Without academic expectations to bring structure to students’ time, too much time is wasted.In the absence of high academic and behavioral expectations, less demanding peer norms become dominant.
If a job ceiling is holding you back, a degree will help you push through and separate you from the status quo.
College level experiences provide exposure to a variety of topics and through-leaders that will help you expand your horizons.
The academy has adopted an increasingly consumer-based ethic that has produced costly and dangerous effects: the expectations and standards of a rigorous liberal education have been displaced by thinly disguised professional or job training curriculums; teaching and learning have been devalued, deprioritized, and replaced by an emphasis on magazine rankings; and increased enrollment, winning teams, bigger and better facilities, more revenue from sideline businesses, and more research grants have replaced learning as the primary touchstone for decision-making.
Teaching is increasingly left to contingent faculty; tenure-track professors have few incentives to spend time with undergraduates, improve their teaching, or measure what their students are learning.
Today’s jobs are more sophisticated and employers are expecting more with respect to skill, complexity, and specialization. Experience combined with education demonstrates to employers your motivation and drive to succeed.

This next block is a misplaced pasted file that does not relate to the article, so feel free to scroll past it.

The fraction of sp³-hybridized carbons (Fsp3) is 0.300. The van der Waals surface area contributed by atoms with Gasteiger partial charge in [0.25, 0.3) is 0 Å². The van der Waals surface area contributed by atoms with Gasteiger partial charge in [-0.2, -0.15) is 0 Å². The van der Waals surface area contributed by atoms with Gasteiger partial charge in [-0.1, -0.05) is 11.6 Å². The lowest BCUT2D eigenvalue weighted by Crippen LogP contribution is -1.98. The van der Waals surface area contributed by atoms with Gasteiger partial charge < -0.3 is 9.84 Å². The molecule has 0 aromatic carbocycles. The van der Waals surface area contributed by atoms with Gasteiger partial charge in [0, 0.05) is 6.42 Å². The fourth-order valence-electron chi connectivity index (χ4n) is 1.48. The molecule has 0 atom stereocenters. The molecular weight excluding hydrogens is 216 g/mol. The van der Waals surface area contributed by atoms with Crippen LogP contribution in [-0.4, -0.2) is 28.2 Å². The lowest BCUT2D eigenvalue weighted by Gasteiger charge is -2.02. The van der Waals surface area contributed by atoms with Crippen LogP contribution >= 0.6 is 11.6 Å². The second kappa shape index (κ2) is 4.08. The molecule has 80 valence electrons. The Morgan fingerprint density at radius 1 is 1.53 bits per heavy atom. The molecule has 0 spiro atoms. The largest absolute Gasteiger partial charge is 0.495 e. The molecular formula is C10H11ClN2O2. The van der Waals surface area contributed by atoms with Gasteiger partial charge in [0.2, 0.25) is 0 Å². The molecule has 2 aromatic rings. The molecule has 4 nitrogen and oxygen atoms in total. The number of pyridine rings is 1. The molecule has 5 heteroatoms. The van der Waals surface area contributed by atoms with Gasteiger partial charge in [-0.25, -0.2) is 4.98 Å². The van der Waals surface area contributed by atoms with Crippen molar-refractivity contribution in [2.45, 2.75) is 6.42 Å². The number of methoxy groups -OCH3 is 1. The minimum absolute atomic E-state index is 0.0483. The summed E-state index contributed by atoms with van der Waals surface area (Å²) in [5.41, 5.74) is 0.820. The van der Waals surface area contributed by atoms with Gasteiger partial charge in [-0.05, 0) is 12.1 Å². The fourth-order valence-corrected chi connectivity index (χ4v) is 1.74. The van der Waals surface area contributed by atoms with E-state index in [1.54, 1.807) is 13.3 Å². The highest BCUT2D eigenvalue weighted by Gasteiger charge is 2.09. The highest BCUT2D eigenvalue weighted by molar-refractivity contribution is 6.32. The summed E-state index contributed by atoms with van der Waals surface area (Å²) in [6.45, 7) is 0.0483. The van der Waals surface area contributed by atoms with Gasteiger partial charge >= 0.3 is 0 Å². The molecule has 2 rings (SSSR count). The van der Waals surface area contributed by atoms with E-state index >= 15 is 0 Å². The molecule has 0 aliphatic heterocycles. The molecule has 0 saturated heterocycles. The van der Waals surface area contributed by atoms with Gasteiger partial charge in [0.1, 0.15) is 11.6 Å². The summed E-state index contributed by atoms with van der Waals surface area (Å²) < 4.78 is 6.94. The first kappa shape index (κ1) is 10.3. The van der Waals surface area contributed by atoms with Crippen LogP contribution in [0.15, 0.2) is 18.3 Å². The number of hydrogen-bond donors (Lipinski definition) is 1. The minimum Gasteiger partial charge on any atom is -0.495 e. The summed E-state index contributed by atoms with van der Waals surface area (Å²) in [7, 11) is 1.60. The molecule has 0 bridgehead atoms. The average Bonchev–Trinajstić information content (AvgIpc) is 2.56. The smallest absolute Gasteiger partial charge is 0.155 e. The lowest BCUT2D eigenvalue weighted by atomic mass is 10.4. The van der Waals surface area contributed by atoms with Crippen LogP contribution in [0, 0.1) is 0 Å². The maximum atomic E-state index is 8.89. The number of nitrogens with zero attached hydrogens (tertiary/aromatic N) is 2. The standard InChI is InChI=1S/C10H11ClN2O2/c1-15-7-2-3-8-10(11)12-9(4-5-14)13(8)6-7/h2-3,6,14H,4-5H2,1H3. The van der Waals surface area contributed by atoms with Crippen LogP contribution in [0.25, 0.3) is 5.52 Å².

As more people continue their education, the competition for high paying, stable jobs will increase. People with higher levels of education tend to have better job security—and any credential you earn stays with you for life. In the peer culture, time spent on class work, reading, and reflection must be limited; too much of it becomes a stain on a student’s social value.It has become possible -- even likely -- to survive academically, be retained in school, get passing grades and graduate with a baccalaureate despite long-term patterns of alcohol and other substance abuse that are known to damage the formation of new memories and reduce both the capacity and the readiness to learn. College gives a club, so to speak, where you can network with similar people, virtually or in person. Those with higher levels of education are more focused and get things done. We have reduced K-12 schooling to basic skill acquisition that effectively leaves most students underprepared for college-level learning.We have bastardized the bachelor’s degree by allowing it to morph into a ticket to a job (though, today, that ticket often doesn’t get you very far). Although not all jobs require a degree, employers are looking for the most qualified candidate, so be that person. On average, over a lifetime of earnings, college graduates earn almost a million dollars more than their high school counterparts. We mean the enormous expenditures devoted purely to securing a “better ranking” in the magazine surveys.We mean the progressive reduction in academic, intellectual, and behavioral expectations that has undermined the culture, learning conditions, and civility of so many campus communities.